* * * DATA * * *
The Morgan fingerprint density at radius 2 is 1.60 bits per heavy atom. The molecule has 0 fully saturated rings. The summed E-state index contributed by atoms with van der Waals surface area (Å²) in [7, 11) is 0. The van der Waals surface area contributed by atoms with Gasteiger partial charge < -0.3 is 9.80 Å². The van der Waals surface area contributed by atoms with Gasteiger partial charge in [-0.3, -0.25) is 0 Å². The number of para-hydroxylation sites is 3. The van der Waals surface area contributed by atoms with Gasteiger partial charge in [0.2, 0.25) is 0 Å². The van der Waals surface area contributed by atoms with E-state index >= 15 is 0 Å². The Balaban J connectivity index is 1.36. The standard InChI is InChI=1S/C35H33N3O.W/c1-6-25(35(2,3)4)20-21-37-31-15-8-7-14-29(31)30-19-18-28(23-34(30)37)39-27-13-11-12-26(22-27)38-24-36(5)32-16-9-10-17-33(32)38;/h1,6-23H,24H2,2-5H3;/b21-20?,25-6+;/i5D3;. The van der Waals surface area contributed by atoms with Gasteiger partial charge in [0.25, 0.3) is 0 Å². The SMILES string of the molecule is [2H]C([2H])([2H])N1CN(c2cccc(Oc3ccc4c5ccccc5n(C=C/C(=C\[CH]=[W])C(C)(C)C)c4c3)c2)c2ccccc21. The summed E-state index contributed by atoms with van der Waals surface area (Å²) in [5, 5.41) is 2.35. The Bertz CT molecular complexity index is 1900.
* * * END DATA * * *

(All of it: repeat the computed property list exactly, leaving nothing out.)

The Morgan fingerprint density at radius 2 is 1.60 bits per heavy atom. The molecule has 0 fully saturated rings. The summed E-state index contributed by atoms with van der Waals surface area (Å²) in [7, 11) is 0. The van der Waals surface area contributed by atoms with Gasteiger partial charge < -0.3 is 9.80 Å². The van der Waals surface area contributed by atoms with Gasteiger partial charge in [-0.3, -0.25) is 0 Å². The number of para-hydroxylation sites is 3. The van der Waals surface area contributed by atoms with Gasteiger partial charge in [0.2, 0.25) is 0 Å². The van der Waals surface area contributed by atoms with E-state index >= 15 is 0 Å². The Balaban J connectivity index is 1.36. The standard InChI is InChI=1S/C35H33N3O.W/c1-6-25(35(2,3)4)20-21-37-31-15-8-7-14-29(31)30-19-18-28(23-34(30)37)39-27-13-11-12-26(22-27)38-24-36(5)32-16-9-10-17-33(32)38;/h1,6-23H,24H2,2-5H3;/b21-20?,25-6+;/i5D3;. The van der Waals surface area contributed by atoms with Gasteiger partial charge in [0.25, 0.3) is 0 Å². The SMILES string of the molecule is [2H]C([2H])([2H])N1CN(c2cccc(Oc3ccc4c5ccccc5n(C=C/C(=C\[CH]=[W])C(C)(C)C)c4c3)c2)c2ccccc21. The summed E-state index contributed by atoms with van der Waals surface area (Å²) in [5, 5.41) is 2.35. The Bertz CT molecular complexity index is 1900.